About 10-50% of interactions with Siri and other smart assistants is abusive in nature, I recently read. A peculiar spread of percentages, but it got me thinking.
Are there ethical objections to using offensive language, to verbally abusing digital technology? One would say there are none. You can’t really offend technology, so it doesn’t matter. You could compare it to shouting really loud to a wall, but it wouldn’t be impressed.
However, on second thought, it is a surprisingly complicated matter.
First of all, why would you want to shout to a smart assistant. There might be good reasons to do so. There are call centre systems with voice recognition, and if you raise your voice, you can transferred to an operator immediately, instead of having to go through an endless menu structure.
And many of us know the feeling of techno-anger, when confronted with a badly designed system that keeps going around in circles. We have the feeling to run into a wall, facing rigidity that would make anyone insane.
Or maybe it is simply a fun thing to do. Finally something we can interact with, and let ourselves go, without it having any consequences. A good laugh! But does it really not matter?
I think it does show something about one’s inner civilization. As if you would only behave because others expect you to. Or because it may have consequences. Isn’t good behaviour self-evident, a reward in itself and part of building character?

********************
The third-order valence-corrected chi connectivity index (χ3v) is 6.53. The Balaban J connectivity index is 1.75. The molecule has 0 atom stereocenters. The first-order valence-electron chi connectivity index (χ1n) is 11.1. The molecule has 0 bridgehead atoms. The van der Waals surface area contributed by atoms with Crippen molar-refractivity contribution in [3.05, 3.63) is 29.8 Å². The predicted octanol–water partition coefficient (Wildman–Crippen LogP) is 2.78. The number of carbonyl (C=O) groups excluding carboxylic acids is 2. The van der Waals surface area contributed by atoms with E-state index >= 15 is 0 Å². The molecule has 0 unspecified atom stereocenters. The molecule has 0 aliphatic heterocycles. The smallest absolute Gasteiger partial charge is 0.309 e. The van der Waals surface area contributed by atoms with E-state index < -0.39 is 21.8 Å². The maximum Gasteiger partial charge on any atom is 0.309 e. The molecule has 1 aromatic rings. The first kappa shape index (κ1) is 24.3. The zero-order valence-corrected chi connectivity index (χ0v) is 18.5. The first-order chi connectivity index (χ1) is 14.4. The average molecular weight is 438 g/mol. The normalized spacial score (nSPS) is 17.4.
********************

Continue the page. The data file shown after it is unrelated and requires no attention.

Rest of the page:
Furthermore, your behaviour could be offensive to other people that might witness it. And maybe you could start behaving badly to others, because you got used to it in dealing with Siri. We can at least conclude that verbal abuse of technology doesn’t make you a better person.
Take the example of Microsoft Taj, a chatbot that learned from interactions through Twitter. A small group of trolls thought it was funny to feed it with racist language and Taj had to be taken offline within 24 hours because it started to repeat it.
How does verbal abuse work? It is only bad behaviour because the object of it is offended? That would mean that the attributes that make behaviour good or bad are entirely on the side of the receiver. In the case of digital technology, then there is no abuse. But if behaviour is also judged based on intentions and the general meaning of the bad language that is used, then there is such a thing as verbal abuse of technology.
It certainly does work the other way around. Technology can offend people pretty quickly. Even with technology not having any intentions. For example, the face recognition software that classified people with a dark skin as gorillas did cause consternation. And the guy (being an amateur chef and a gardener) ordering a specific scales and some fertiliser, did not appreciate the Amazon algorithms recommending the missing ingredients for a drugs lab, inferred from all the big data.
This is not a case of artificial intelligence, but of artificial stupidity. We are at the beginning of a new technological era, dominated by machine learning and human/machine interactions. It will take a while before we all get it right.
Until then we should not feel insulted that much, and display tolerance. And say “thank you” if Siri is helping us. It would be adorning.
Article by Frank Buytendijk, Gartner blog network